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Presbyterian Church.

: ♦ ANNUAL SOIREE. It seems but yesterday, to an old Ash-! burton resident, that the Presbyterians,' not by any means then a numerous body, clubbed their pounds, and contributed in labor and in kind, to build the concrete church in which worship is to-day held. Yet it. is fifteen years since that was done, and things are now very much different. In those days the cause was in ■the hands of a pioneer whose district comprised the whole Ashburtou county. One. Sunday his voice would be heard preaching, the go 3 spel.tp,th,e :i $etblers,away^ up.on the .fringe of the mountains, the same evening he would conduct service in the Ashburto'n church, arriving there just in time, cold, hungry,'and mud-bespattered from a hard ride over country in which the roads were of the most primitive character ; next Sabbath we find him on the sea coast in the morning, at Rakaia in the afternoon, and again at Ashburton in the evening: The third Sabbath he would begin his labor, in the township, and preach the same day at-Wakanui and Longbeach, fording the river to reach the latter place. Population has increased somewhat since then and became more concentrated. The county is now' in the hands of four clergymen instead of one, and there are now three Churches instead of one and three manses. The district l«ft to be ministered to by the clergyman resident at Ashburton comprises the town and suburbs north of the river, and the district of Wakanui. By the division of labor consequent on the increased number of clergymen there are but few families indeed in the * county who have not the opportunity of attending a Presbyterian service of some sort at least once a week. t '"''" „ , : The annual tea soiree of; the Church at Ashburfcon has always been, as sporting men say, an important' "fixture," arid Presbyterians from all parts of the district have usually made it a point to be present. Thus a full ■ building was always to be counted upon. 'Not always has the weather been kindly—in fact the ' 'fixture" has a.somewhat " watery " reputation in 'this respect—but this year the clerk of the weather was in the best of tempers and a mild "'fore nicht" with a clear moon made everybody comfortable, although the country people would have a rather dusty drive home in the nor-wester that blew, afterwards. The Oddfellows' Hall, when the public were - admitted,,. presented a gayappearanck Mrs (Andrew Orr, Mrs John Cochrane! and, several other ladies, had sent handsome donations of flowers to decorate ihe stage, and^ the t bouquets were most tastefully displayed along the circle of the foot lights. Deserving of special mention were the handsome chrysantheums sent in by Mrs George Lamb, Elgin, several of which were actually mistaken for i dahlias of the first order. - A departure from the usual cast-iron rule of : tea meetings in Ashburton was made, and instead of the usual tea tables, tea "was" served faldng the;' Benches to the company. ■.-, This was jolly ejiough and had £he* y advantage ~of doing away with the necessity for clearing the hall ;and replacing the seats ; but the innovation, seemed to deprive the gathering of much ;of its ..usual heartiness, and could not be said to be as popular as was the old arrangement. We are not able in this issue to .give the nameb of all the ladies who supplied the good things in such lavish abundance, and who with the other ■(■■\ .'.V>v-.v".1 T{""ar~rds dispensed the ■:.: ■ ■ ■ -i- . ■ d must be content : ■ ;. i' ■ ■":,■ ■■ .■■■■„ was done in the .■ s: ' " • ;: ■■ . ! -Vl-handed style that characterises the annual tea meeting of the Presbyterian Church. The good things disposed of, the Rev A. M. Beattie,M.A. took the chair, with him on the platform bring the.Revs J. H. Boothroyd, J. N. 1$ii!!l»>. P. R. Riddle, J. H: .".ml A. Blake. '■' The 1 after-meeting began with prayer, followed by a well played piano solo by Miss Emma Orr.' Then the choir sang in excellent tune>and with 4ue-regard to the f T'pi\y-«ioTi Tr.-.rk' .WV- Vogler's sweetly <i,,\ i: 11.I 1. >i :■•■" "i-, ■'! " II tly.is the Lord our ';: :."■ \Tv 1...-.1 <.'■■■ iiiacting admirably, filili Mi&o KkLii applying the organ accompaniment with her usual taste. The other anthems given equally well were Gounod's " Jesus Word of God Incarnate " and^ the well known "The Righteous shall be Glad." Charles Godban's "Eventide" was also very well sung by the choir. A musical programme was gone through in the intervals of which addresses were delivered by the clergymen present. The programme comprised ton Water" by Mr Kersal; " Jessie the Flower o' Dumblane" by Mrs Crisp, sweetly sung indeed, and for an English woman showing a fair mastery of the Scotch accent; "The Old Bridge" by Mr Millar; 'Comin' thro' the Rye" by Mrs Denshire," in which the archness of the young lady who declined to, be looked upon as ; neglected by the swains was given ppint to by thig well-known sweet singer; Sullivan's '• Sailor's Grave" by Mr H. G. Flower ; " The Highlaridmens' Toast" by Miss Kidd, with Mrs Denshire .playing ■the accompaniment; "Pull Away" by Mr Millar; "Jessie's Dream" by Mrs Denshire in which the pathos of the pathetic but generally considered apocryphal story of Jessie Brown'at Lucknow was not neglected. This song had to be repeated, of course, to an audience of this kind,, and the applause was of the heartiest. Mr Kersall was the next singer with • 'Rocked in'the Cradle of ttie:Deep," in which his fine voice was heard to good advantage. Mr Flower's "Annie Laurie", was a pleasing effort, and altogether the musical part of the programme was of a superior caste. The Chairman in opening the meeting spoke shortly of the church's history. It was now eleven years since he had been first welcomed as their pastor by his people in the old Town Hall: It had^ver been his aim to cultivate a kindly feeling in the congregation and in the town, and to make use of such influences as would be agencies for good to his people, and to his neighbors, and to make his work and his people's work such as would be productive of good, both among themselves'ahd those around them who were of the household of faith. He had tried to keep alive a kindly feeling with those who differed from them, and he thought he n had succeeded At anyrate he * did not think he had made any enemies, and he knew he had made many friends, during the 11 years he had been in the district. The Rev P. R. Riddle, after apologising for not being a good tea meeting speaker, told an illustrative story of a clergyman who,' at a moment's notice,' was asked to preach a sermon, and found himself sadly unprepared.,, In his journal he annotated the effort with .three Scotch expressions—"Haverin' awa," " Warstled thro'" and " Sair forfouchen." Mr Riddle did not "haver," but gave some good practical advice, and if he "warstled" at all when he finished, he gave no sign of being ei^T '•:■■' /My 011o 11 physically " forfoucher-"" ■ f.-ii i .-mil. ')' The Rev .1. 11. M.Kc- /!;> made proverbs his'theriie, >,and lin.th'e course of a most 1 rafcy -" address, bristling with happy anecdote and apt illustration urged the young , colonists to ' slack not in their effp,rts;to emulate their ancestors who had.made the history of the Old' Country. There had been many evil and disagreeable '1;-.- Ir.ri.-H over \>y ilio colonists to ■"'■<■ ''-ii" i.'ilfhi- ■■. -pari-.i-.- -, the institution of the publichouse, and' the racecourse, and so forth—but he urged the young people to stand loyally to their ( l.nisf;. and make oftho colony which M'«'is ' theirs ?i nation ilmf- should bo OkhVs. ! Rev. J. X Buttle K;iid tho history of : £ho Old Country was a long and a chequered history. But the 'martyr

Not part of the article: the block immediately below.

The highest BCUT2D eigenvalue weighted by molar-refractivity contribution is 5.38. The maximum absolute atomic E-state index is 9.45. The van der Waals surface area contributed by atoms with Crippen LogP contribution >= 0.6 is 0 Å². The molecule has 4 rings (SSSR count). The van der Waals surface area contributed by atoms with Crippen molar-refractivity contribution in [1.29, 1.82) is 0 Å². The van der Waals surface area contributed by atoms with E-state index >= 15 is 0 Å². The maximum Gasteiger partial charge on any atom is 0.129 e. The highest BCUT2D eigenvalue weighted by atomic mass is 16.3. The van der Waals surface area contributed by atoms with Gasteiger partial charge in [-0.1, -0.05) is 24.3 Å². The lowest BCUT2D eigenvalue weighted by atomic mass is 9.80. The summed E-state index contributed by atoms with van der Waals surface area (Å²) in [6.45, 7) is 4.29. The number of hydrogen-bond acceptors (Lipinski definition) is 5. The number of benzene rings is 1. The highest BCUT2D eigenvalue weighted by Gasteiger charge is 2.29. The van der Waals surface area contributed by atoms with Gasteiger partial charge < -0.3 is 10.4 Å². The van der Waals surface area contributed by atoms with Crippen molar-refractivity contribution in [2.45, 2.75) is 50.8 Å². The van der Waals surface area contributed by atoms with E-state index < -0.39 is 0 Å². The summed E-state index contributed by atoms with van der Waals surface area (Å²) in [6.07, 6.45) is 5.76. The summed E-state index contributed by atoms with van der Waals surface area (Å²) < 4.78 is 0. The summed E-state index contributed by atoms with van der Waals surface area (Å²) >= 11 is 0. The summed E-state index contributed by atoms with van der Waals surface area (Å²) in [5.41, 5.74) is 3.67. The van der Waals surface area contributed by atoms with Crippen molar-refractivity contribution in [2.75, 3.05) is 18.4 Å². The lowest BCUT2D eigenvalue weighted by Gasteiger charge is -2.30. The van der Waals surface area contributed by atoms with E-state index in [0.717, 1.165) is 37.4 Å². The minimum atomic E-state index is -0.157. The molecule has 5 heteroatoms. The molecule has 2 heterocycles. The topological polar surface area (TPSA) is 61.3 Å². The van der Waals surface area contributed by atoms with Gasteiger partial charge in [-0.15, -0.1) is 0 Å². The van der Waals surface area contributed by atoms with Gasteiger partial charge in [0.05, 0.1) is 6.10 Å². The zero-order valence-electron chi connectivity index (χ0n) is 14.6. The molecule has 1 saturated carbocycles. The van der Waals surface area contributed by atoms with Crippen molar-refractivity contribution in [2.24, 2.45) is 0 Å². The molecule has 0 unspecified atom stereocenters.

i spirit w.;.s in the breast of young Ne .'■ | Zealand as it had been in the breasts o -, I the Old Britons. There had been heroes | developed even in New Zealand s short | history, and he mentioned in this :. ; connection the names of Sir (xeorge ■ >. , Grey, Bishop Selwyn and o™">rs, ■ : I both lay and clerical, and if Bishop .-. Julius, when he died, lori, a record behind him equal to tli:ii. of Bishop Selwyn it would ho a brilliant record indeed. If the young people wi>ro I<> oniul.uo the works ■? t of sue!' hioii n>, lliose, and to follow on in ';.;; the pail-s thoir Saviour li.-i<l followed, tho ; dark wriHiif; loft by drink,' hone' racing, s gambling aiid oilier evils, would be ex- ,- punged, and in its placd, the luminous motto .would be written^'^igfe^usness esalteth a nation." , ... The usual votes'of thanks were proposed by Messrs: il. orr^^ v l^alc9lm and ,D. Williamson, arid*, a yery wie*n3oyable : : evening closed mtli.the Benediction. , ;■':;'•

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https://paperspast.natlib.govt.nz/newspapers/AG18900430.2.19

Bibliographic details

Presbyterian Church., Ashburton Guardian, Volume VII, Issue 2414, 30 April 1890

Word Count
1,454

Presbyterian Church. Ashburton Guardian, Volume VII, Issue 2414, 30 April 1890